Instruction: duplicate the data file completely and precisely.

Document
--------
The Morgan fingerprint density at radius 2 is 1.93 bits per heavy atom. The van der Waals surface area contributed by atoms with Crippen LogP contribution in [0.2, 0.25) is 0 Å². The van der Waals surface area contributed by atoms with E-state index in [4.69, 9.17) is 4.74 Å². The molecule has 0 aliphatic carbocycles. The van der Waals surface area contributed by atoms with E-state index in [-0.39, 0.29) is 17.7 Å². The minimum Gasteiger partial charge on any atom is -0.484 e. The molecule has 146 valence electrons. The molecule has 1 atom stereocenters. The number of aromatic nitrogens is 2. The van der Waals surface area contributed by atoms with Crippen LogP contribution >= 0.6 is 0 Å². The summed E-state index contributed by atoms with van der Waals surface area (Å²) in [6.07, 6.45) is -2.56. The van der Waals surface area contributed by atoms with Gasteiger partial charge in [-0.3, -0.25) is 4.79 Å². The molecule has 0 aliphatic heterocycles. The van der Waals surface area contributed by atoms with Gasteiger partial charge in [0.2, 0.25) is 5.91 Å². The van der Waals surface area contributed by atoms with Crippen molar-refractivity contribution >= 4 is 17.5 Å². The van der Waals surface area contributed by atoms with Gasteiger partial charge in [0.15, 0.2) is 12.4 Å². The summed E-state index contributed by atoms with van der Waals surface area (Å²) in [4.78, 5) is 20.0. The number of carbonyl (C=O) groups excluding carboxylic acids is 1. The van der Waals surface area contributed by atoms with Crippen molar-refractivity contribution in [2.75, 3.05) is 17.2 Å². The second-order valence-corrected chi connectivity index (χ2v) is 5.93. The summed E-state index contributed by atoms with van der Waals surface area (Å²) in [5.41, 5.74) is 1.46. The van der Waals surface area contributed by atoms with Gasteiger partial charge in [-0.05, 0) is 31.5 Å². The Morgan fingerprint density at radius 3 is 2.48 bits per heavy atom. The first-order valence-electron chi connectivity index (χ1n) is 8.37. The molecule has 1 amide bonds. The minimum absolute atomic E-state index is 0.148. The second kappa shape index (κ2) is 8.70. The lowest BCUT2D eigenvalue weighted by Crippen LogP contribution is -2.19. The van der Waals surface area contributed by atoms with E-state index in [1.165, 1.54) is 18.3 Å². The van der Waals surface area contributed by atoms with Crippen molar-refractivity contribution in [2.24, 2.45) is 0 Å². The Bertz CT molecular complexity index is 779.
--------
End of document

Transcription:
The Morgan fingerprint density at radius 2 is 1.93 bits per heavy atom. The van der Waals surface area contributed by atoms with Crippen LogP contribution in [0.2, 0.25) is 0 Å². The van der Waals surface area contributed by atoms with E-state index in [4.69, 9.17) is 4.74 Å². The molecule has 0 aliphatic carbocycles. The van der Waals surface area contributed by atoms with E-state index in [-0.39, 0.29) is 17.7 Å². The minimum Gasteiger partial charge on any atom is -0.484 e. The molecule has 146 valence electrons. The molecule has 1 atom stereocenters. The number of aromatic nitrogens is 2. The van der Waals surface area contributed by atoms with Crippen LogP contribution >= 0.6 is 0 Å². The summed E-state index contributed by atoms with van der Waals surface area (Å²) in [6.07, 6.45) is -2.56. The van der Waals surface area contributed by atoms with Gasteiger partial charge in [-0.3, -0.25) is 4.79 Å². The molecule has 0 aliphatic heterocycles. The van der Waals surface area contributed by atoms with Gasteiger partial charge in [0.2, 0.25) is 5.91 Å². The van der Waals surface area contributed by atoms with Crippen molar-refractivity contribution >= 4 is 17.5 Å². The van der Waals surface area contributed by atoms with Gasteiger partial charge in [0.15, 0.2) is 12.4 Å². The summed E-state index contributed by atoms with van der Waals surface area (Å²) in [4.78, 5) is 20.0. The number of carbonyl (C=O) groups excluding carboxylic acids is 1. The van der Waals surface area contributed by atoms with Crippen molar-refractivity contribution in [2.75, 3.05) is 17.2 Å². The second-order valence-corrected chi connectivity index (χ2v) is 5.93. The summed E-state index contributed by atoms with van der Waals surface area (Å²) in [5.41, 5.74) is 1.46. The van der Waals surface area contributed by atoms with Gasteiger partial charge in [-0.05, 0) is 31.5 Å². The Morgan fingerprint density at radius 3 is 2.48 bits per heavy atom. The first-order valence-electron chi connectivity index (χ1n) is 8.37. The molecule has 1 amide bonds. The minimum absolute atomic E-state index is 0.148. The second kappa shape index (κ2) is 8.70. The lowest BCUT2D eigenvalue weighted by Crippen LogP contribution is -2.19. The van der Waals surface area contributed by atoms with E-state index in [1.165, 1.54) is 18.3 Å². The van der Waals surface area contributed by atoms with Crippen molar-refractivity contribution in [2.24, 2.45) is 0 Å². The Bertz CT molecular complexity index is 779.